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Guest: Christie Vinson
Rausch Creek Off Road Park is devoted to providing a fun, legal place for off-road enthusiasts to go four-wheeling. The park consists of almost 3,000 acres of easy, intermediate, and difficult trails – featuring rocks, bowls, hills, club friendly trails, and free, on-site camping.
Rausch Creek hosts a varriety of events each year on top of the normal offroad park, such as Topless for TATAs and Jeep Girls Rock. Rausch Creek also offers classes for drivers interested in learning offroading techniques and tips.
Rausch Creek Off-Road Park opened in the spring of 2003. It has 3,000 acres at its disposal for the off-road enthusiast. The land was used previously by the coal companies that established most of the infrastructure in Schuylkill County, PA. The Central Pennsylvania region is the heart of the state’s coal region and is rich with history.
The landscape of the park’s acreage varies greatly. The majority of the area is lined with trees, providing substantial shade during the hot summer months and adding driving challenges year round as the trails wind though the forest. The park is divided into four parts, based on the topography of the area (East, West, South, and Northeast). A key feature of the West property is a large glacial deposit, called “Rock Creek”. The deposit begins within a few feet of a main access road and extends over 1,800 feet. At its widest point, the deposit is over 150 feet wide. The boulders that litter the area are large, and packed close enough together that only a handful of trees have proven sturdy enough to survive in the area. The deposit has been providing entertainment for the larger vehicles that venture into the park and has proven to be a challenge to the best drivers and spotters.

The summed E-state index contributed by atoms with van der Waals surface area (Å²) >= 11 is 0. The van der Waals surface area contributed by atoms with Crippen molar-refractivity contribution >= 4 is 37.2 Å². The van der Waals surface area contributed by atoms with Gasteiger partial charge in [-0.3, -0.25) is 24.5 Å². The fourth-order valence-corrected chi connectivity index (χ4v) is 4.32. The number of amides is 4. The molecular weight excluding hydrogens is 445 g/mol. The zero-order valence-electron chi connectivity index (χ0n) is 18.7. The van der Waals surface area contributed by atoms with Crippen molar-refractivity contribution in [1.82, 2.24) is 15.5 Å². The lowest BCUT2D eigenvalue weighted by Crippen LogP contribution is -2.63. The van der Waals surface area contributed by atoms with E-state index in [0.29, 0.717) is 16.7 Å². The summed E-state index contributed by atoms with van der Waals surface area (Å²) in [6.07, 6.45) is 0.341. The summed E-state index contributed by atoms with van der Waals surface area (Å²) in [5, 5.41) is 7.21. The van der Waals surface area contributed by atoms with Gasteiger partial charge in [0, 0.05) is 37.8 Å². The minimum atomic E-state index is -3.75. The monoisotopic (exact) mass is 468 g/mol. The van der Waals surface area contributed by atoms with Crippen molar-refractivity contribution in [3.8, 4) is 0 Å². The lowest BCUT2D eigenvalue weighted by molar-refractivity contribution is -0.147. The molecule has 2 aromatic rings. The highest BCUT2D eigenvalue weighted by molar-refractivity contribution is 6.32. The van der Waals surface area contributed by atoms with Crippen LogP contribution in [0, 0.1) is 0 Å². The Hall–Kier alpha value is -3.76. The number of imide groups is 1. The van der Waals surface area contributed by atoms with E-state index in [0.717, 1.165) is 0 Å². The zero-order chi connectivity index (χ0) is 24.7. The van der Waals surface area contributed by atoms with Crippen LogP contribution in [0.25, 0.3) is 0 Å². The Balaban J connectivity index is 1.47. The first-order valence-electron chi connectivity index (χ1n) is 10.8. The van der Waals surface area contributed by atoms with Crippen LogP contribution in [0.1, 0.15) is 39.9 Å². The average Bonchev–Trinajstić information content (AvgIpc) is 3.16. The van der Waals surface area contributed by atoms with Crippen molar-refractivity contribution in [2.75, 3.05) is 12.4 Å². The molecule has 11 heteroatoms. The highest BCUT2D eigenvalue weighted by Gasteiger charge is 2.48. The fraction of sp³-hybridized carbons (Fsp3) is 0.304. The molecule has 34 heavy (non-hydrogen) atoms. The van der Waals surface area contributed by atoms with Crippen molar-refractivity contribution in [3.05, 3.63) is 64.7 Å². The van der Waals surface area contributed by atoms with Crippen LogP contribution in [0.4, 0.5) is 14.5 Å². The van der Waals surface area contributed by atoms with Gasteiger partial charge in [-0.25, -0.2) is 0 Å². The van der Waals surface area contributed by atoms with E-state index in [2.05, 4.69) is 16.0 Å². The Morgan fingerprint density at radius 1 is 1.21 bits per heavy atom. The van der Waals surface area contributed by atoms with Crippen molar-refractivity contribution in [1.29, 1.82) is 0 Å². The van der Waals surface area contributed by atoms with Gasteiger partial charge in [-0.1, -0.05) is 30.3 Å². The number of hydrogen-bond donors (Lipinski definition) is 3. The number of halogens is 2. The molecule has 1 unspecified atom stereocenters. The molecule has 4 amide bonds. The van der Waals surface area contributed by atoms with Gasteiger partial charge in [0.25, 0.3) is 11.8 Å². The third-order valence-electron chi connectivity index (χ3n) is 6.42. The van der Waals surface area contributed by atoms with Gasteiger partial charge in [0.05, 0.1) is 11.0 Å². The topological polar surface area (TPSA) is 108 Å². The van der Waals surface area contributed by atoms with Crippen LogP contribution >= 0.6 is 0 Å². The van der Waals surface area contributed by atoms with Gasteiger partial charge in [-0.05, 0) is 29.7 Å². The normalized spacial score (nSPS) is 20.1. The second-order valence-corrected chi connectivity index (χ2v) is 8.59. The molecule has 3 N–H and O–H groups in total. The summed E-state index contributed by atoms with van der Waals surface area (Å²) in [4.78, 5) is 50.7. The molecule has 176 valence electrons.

A lot of planning has gone into, and continues to go into, the development of the trails in the Off Road Park. Trails are being built with the Off Road Club in mind. Many of the “club” trails have a lower rating, but have multiple “hard” obstacles as a challenging option. It is not uncommon to see competition rock crawlers on the same trail as a stock vehicle with both drivers attaining the same level of “pucker factor”, without destroying their vehicles completely.